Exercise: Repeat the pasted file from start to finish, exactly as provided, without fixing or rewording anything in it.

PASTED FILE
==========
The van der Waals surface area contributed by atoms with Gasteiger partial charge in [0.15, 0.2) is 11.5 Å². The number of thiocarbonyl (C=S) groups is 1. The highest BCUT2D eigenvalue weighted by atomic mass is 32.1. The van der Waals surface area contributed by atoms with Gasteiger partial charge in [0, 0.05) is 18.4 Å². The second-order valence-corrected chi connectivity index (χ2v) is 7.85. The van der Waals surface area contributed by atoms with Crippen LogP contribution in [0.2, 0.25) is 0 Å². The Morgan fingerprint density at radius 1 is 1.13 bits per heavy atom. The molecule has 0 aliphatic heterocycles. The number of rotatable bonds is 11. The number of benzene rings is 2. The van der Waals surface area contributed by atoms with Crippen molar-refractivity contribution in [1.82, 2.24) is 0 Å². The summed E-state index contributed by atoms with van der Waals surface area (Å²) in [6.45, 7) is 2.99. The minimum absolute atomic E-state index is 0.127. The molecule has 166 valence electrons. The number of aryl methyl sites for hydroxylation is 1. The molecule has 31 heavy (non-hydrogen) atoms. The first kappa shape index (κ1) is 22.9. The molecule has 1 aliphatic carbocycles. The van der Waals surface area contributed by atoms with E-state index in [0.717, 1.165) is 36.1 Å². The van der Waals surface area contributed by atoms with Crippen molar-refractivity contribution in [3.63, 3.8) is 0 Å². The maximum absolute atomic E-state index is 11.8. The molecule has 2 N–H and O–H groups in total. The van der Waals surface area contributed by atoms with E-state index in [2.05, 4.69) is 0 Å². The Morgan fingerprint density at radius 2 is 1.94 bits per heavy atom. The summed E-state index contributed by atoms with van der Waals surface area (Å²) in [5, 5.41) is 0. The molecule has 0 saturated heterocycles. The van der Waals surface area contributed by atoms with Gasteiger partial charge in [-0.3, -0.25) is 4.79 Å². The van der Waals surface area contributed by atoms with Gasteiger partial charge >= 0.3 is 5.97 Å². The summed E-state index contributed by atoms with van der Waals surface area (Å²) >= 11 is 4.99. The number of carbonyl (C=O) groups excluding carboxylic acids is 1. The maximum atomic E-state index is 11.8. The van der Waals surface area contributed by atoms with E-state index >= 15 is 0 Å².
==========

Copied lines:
The van der Waals surface area contributed by atoms with Gasteiger partial charge in [0.15, 0.2) is 11.5 Å². The number of thiocarbonyl (C=S) groups is 1. The highest BCUT2D eigenvalue weighted by atomic mass is 32.1. The van der Waals surface area contributed by atoms with Gasteiger partial charge in [0, 0.05) is 18.4 Å². The second-order valence-corrected chi connectivity index (χ2v) is 7.85. The van der Waals surface area contributed by atoms with Crippen LogP contribution in [0.2, 0.25) is 0 Å². The Morgan fingerprint density at radius 1 is 1.13 bits per heavy atom. The molecule has 0 aliphatic heterocycles. The number of rotatable bonds is 11. The number of benzene rings is 2. The van der Waals surface area contributed by atoms with Crippen molar-refractivity contribution in [1.82, 2.24) is 0 Å². The summed E-state index contributed by atoms with van der Waals surface area (Å²) in [6.45, 7) is 2.99. The minimum absolute atomic E-state index is 0.127. The molecule has 166 valence electrons. The number of aryl methyl sites for hydroxylation is 1. The molecule has 31 heavy (non-hydrogen) atoms. The first kappa shape index (κ1) is 22.9. The molecule has 1 aliphatic carbocycles. The van der Waals surface area contributed by atoms with E-state index in [0.717, 1.165) is 36.1 Å². The van der Waals surface area contributed by atoms with Crippen molar-refractivity contribution in [3.63, 3.8) is 0 Å². The maximum absolute atomic E-state index is 11.8. The molecule has 2 N–H and O–H groups in total. The van der Waals surface area contributed by atoms with E-state index in [2.05, 4.69) is 0 Å². The Morgan fingerprint density at radius 2 is 1.94 bits per heavy atom. The summed E-state index contributed by atoms with van der Waals surface area (Å²) in [5, 5.41) is 0. The molecule has 0 saturated heterocycles. The van der Waals surface area contributed by atoms with Gasteiger partial charge in [-0.3, -0.25) is 4.79 Å². The van der Waals surface area contributed by atoms with Gasteiger partial charge >= 0.3 is 5.97 Å². The summed E-state index contributed by atoms with van der Waals surface area (Å²) >= 11 is 4.99. The number of carbonyl (C=O) groups excluding carboxylic acids is 1. The maximum atomic E-state index is 11.8. The van der Waals surface area contributed by atoms with E-state index >= 15 is 0 Å².